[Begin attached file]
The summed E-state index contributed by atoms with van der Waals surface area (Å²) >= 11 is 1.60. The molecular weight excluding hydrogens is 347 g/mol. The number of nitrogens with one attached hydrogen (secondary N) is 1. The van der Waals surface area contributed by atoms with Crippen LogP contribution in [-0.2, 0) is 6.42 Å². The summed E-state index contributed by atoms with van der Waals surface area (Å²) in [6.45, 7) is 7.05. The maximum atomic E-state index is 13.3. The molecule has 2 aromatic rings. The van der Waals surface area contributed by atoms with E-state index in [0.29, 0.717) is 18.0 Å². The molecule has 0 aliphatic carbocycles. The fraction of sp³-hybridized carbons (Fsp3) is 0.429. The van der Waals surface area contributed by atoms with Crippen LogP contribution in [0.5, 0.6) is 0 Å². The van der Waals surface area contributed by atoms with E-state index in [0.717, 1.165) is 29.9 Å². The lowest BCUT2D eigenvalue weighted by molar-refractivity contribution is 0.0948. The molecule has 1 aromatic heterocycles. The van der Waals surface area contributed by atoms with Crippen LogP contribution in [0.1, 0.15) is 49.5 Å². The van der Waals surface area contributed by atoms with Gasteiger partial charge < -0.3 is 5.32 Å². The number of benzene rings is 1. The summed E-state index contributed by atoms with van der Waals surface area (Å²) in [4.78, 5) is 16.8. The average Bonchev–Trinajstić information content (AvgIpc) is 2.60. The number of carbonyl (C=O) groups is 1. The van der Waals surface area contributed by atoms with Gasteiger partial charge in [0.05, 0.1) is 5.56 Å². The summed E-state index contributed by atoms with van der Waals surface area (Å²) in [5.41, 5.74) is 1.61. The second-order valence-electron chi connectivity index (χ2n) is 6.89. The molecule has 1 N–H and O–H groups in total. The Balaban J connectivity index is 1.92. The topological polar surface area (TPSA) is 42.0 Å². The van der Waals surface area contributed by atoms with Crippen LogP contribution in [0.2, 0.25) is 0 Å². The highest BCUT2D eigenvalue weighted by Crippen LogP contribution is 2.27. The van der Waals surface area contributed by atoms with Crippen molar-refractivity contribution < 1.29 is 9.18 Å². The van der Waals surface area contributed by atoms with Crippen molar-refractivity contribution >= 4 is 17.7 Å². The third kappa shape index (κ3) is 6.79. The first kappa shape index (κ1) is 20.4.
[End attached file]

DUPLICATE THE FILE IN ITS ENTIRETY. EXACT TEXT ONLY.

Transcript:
The summed E-state index contributed by atoms with van der Waals surface area (Å²) >= 11 is 1.60. The molecular weight excluding hydrogens is 347 g/mol. The number of nitrogens with one attached hydrogen (secondary N) is 1. The van der Waals surface area contributed by atoms with Crippen LogP contribution in [-0.2, 0) is 6.42 Å². The summed E-state index contributed by atoms with van der Waals surface area (Å²) in [6.45, 7) is 7.05. The maximum atomic E-state index is 13.3. The molecule has 2 aromatic rings. The van der Waals surface area contributed by atoms with E-state index in [0.29, 0.717) is 18.0 Å². The molecule has 0 aliphatic carbocycles. The fraction of sp³-hybridized carbons (Fsp3) is 0.429. The van der Waals surface area contributed by atoms with Crippen LogP contribution in [0.5, 0.6) is 0 Å². The van der Waals surface area contributed by atoms with E-state index in [0.717, 1.165) is 29.9 Å². The lowest BCUT2D eigenvalue weighted by molar-refractivity contribution is 0.0948. The molecule has 1 aromatic heterocycles. The van der Waals surface area contributed by atoms with Crippen LogP contribution in [0.1, 0.15) is 49.5 Å². The van der Waals surface area contributed by atoms with Gasteiger partial charge < -0.3 is 5.32 Å². The number of benzene rings is 1. The summed E-state index contributed by atoms with van der Waals surface area (Å²) in [4.78, 5) is 16.8. The average Bonchev–Trinajstić information content (AvgIpc) is 2.60. The number of carbonyl (C=O) groups is 1. The van der Waals surface area contributed by atoms with Gasteiger partial charge in [0.05, 0.1) is 5.56 Å². The summed E-state index contributed by atoms with van der Waals surface area (Å²) in [5.41, 5.74) is 1.61. The second-order valence-electron chi connectivity index (χ2n) is 6.89. The molecule has 1 N–H and O–H groups in total. The Balaban J connectivity index is 1.92. The topological polar surface area (TPSA) is 42.0 Å². The van der Waals surface area contributed by atoms with Crippen LogP contribution in [0.2, 0.25) is 0 Å². The highest BCUT2D eigenvalue weighted by Crippen LogP contribution is 2.27. The van der Waals surface area contributed by atoms with Crippen molar-refractivity contribution < 1.29 is 9.18 Å². The van der Waals surface area contributed by atoms with Crippen molar-refractivity contribution >= 4 is 17.7 Å². The third kappa shape index (κ3) is 6.79. The first kappa shape index (κ1) is 20.4.